I own a software company. We’re doing R&D right now; it’s pretty cool stuff.
We’ve been working for about a year and a half so far, and have made some good milestones. But in the last couple of months we saw that we needed a “pivot”. We worked through a lot of ideas, we thought, talked, prayed, searched, and so on. Finally, we understood some important parts of our problem domain in a new light and decided that what we really needed was to re-work our solution from the ground up. If it turned out that we could re-use all of our code, great. If it turned out we needed to re-write everything, fine. With our new understanding of the problem domain, we had come up with a broader, more powerful solution that was (and is) very exciting! We needed to do it — and we needed to do it right.
First, we decided that we didn’t want to hold anything sacred. We decided that we would design from scratch and make whatever choices best fit our needs.
Second, we defined our needs. Whatever we choose for our business, it has to be capable, flexible, elegant, and fun.
We’ve got a “back end” that does a lot of the mechanical heavy lifting, and a “front end” that does a lot of the conceptual heavy lifting. In essence, the front end translates the technology’s power into concepts that are accessible (and manipulable) by the users. You could reasonably say that the front end translates user intent into conceptual instruction. The back-end, on the other hand, translates conceptual instruction into technological instruction.
Both ends need to be able to represent and manipulate the conceptual elements of our problem domain and solution, and because of our particular space, that means that both ends need to be able handle some fairly esoteric ideas. Equally important, both ends need to be able to present the concepts concisely into their counter-domains (the hardware, protocols, etc. on the back-end and the users on the front-end)– both of which have significantly narrower conceptual bandwidth, generally.
For the past year, we coded in Ruby, which is a nice language. We decided we would re-evaluate our choice of programming language– we might still work with Ruby, but we wanted to make sure that it was the best choice for us as we moved forward.
We made a list of languages we were willing to consider, for the back-end and front end (a lot of this happened informally over a few weeks). Our list looked like this:
- LISP (of some flavor)
We threw out some choices pretty quickly, which I’ll outline here (though I’ll be brief: the goal is not to slam other people’s work, but to explain our choices):
- C/C++ was out because it’s just not that much fun to write in. You get power and speed, but at what cost?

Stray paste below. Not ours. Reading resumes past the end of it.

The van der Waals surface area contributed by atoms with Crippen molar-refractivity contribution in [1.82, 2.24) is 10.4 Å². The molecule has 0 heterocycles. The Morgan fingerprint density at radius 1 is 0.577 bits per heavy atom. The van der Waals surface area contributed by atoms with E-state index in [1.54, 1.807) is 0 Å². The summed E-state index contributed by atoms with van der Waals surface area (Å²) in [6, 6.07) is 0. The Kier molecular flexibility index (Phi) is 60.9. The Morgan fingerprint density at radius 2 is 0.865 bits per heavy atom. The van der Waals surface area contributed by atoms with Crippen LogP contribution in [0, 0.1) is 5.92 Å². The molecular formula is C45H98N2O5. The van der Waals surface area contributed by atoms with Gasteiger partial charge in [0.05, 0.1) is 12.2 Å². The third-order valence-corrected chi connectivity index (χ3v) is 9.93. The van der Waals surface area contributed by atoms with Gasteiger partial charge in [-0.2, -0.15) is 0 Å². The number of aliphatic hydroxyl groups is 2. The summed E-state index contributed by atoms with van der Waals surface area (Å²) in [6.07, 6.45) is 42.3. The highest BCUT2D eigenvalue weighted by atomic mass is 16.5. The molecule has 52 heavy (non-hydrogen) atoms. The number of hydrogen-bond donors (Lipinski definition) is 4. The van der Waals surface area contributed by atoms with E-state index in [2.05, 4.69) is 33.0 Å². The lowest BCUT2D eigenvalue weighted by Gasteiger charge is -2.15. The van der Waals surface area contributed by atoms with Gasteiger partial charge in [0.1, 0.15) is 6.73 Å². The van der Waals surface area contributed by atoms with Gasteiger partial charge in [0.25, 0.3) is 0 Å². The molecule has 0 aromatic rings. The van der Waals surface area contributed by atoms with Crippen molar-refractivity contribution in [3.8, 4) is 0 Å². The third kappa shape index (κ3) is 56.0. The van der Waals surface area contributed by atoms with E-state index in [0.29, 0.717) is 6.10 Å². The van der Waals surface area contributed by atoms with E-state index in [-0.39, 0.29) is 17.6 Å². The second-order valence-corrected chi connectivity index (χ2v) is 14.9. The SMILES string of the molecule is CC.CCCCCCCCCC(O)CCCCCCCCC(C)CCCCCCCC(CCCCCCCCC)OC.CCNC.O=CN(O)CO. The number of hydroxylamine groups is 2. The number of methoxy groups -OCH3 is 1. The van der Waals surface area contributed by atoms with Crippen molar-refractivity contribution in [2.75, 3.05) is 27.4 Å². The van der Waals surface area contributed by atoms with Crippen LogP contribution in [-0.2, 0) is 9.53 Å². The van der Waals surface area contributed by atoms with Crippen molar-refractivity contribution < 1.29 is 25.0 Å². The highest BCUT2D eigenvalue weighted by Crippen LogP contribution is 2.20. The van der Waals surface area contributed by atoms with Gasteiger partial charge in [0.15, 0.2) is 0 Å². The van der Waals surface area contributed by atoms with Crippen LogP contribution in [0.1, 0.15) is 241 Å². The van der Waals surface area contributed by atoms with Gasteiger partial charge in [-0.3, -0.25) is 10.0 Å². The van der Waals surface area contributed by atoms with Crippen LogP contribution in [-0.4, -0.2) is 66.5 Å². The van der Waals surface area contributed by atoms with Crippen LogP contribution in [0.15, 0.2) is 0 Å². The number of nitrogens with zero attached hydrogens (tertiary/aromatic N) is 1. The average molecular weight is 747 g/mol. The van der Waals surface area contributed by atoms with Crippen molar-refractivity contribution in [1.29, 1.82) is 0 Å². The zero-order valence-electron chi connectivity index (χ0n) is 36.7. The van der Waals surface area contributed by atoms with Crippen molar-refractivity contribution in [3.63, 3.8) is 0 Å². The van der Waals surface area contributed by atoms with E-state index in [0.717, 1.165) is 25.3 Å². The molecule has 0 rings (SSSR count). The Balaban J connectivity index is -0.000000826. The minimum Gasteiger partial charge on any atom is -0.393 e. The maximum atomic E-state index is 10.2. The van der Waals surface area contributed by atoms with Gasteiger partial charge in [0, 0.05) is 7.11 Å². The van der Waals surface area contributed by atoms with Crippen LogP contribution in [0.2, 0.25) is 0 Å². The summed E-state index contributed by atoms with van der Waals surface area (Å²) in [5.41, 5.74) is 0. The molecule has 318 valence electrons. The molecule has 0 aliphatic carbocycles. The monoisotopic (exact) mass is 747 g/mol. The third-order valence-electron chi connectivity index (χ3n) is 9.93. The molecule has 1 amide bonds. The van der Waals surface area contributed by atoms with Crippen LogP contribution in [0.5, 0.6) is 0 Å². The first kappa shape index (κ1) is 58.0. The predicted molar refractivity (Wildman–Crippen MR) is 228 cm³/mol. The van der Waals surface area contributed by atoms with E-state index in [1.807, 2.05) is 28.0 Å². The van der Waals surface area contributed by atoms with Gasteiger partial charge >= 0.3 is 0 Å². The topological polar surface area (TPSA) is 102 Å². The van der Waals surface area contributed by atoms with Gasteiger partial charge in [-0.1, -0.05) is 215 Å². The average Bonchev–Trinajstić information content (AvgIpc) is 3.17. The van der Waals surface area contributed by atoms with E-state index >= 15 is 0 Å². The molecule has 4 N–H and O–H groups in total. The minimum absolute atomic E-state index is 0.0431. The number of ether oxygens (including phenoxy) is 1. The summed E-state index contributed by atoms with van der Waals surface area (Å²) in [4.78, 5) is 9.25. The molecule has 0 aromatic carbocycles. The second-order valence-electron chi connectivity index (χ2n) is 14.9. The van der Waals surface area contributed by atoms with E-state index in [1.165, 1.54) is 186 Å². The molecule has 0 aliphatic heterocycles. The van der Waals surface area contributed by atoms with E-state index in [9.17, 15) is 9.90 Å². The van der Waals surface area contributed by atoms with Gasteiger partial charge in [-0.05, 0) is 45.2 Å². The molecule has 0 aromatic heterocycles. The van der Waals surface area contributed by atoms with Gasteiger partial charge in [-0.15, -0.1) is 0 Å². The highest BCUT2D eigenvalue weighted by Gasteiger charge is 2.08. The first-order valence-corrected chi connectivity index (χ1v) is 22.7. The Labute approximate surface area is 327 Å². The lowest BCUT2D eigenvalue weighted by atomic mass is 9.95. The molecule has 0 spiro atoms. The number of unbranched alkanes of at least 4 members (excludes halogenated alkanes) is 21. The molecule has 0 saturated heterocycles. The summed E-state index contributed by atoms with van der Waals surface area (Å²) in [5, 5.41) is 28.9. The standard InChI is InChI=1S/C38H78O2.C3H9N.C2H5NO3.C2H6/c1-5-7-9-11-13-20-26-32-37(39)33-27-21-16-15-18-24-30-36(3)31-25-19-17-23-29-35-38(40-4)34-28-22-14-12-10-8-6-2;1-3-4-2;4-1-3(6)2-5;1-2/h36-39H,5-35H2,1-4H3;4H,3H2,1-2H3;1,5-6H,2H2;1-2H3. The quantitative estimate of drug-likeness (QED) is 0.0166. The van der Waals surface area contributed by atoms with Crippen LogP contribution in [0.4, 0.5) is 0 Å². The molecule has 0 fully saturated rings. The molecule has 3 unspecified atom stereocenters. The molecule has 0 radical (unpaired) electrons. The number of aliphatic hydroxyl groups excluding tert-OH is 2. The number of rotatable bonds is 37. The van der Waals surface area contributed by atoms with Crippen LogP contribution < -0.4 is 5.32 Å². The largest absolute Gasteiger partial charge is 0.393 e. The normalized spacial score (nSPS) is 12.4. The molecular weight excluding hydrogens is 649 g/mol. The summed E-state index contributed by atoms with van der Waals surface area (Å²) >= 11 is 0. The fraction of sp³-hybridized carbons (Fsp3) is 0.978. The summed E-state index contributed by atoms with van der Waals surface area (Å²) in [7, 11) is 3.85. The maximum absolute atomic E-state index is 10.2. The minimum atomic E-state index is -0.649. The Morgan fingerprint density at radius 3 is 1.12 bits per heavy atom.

- We threw out Java for reasons that were fairly obvious to us, but not really worth getting into here.
- Python was out because … well, it’s really a very nice language, it’s just sort of unobtrusively uninteresting.
Some of the languages were tougher to cut, but we ended up making the choice not to use them:
- There was a split about Perl5: I love Perl5 because it’s deeply beautiful, despite superficial warts. My two compatriots have never really written any modern perl, so they still think it’s basically Perl4. The split was reason enough to rule out Perl5, for the sake of harmony.
That left LISP, Perl6, and Ruby.
LISP had a lot to recommend it. I don’t suppose I even need to say that it’s got a rock-solid, comprehensive, cohesive philosophy: It is a description of abstract, general computing, after all. It’s crazy powerful, with a tight, terse syntax. It does have a few drawbacks, though. The cost of a light grammar with lots of power is pretty low semantic compression. In addition, the LISP community is deeply fragmented (and, weirdly, sometimes hostile to newbies). All in all, LISP is a good, solid choice for a project like ours.
Finally, Perl6. The major obstacle to using Perl6 is that there’s not a “mature, stable” release of it yet. Rakudo and Niecza are coming along nicely, but, as one of the developers cautioned me, if we were to choose Perl6, we should expect “some potholes.” On the other hand, one thing that Perl6 has in common with LISP is that it’s a specification! That’s a big deal (to me). It means that Perl6 has a comprehensive, cohesive philosophy, like LISP. I’ve been following Perl6′s conceptual development (from a distance) for about 6 years. Like LISP, it’s very powerful. Unlike LISP, it doesn’t seek to keep the grammar uncomplicated. Instead, Larry Wall (& co) decided to design for semantic compression at the cost of syntactic compression (that’s my analysis… I have no idea if they would say that’s a legitimate description of what they did =).
In the end, we decided to write our back end in Clojure, a LISP dialect that runs on the Java Virtual Machine, and the front end in Perl6 (using Rakudo right now, which runs on Parrot– a Perl6 Virtual Machine). I like the VM aspect of both languages, for reasons I can go into later.
Anyway, at the request of one of the guys on the #perl6 irc channel, I set up this blog to chronicle the use of Perl6 in a major commercial endeavor. I intend to be pretty candid about it, potholes, warts, and all. There might also be some LISP stuff from time to time. My hope is that Perl6 will work out for us, and that this blog will be an encouragement to others to use the language for their projects.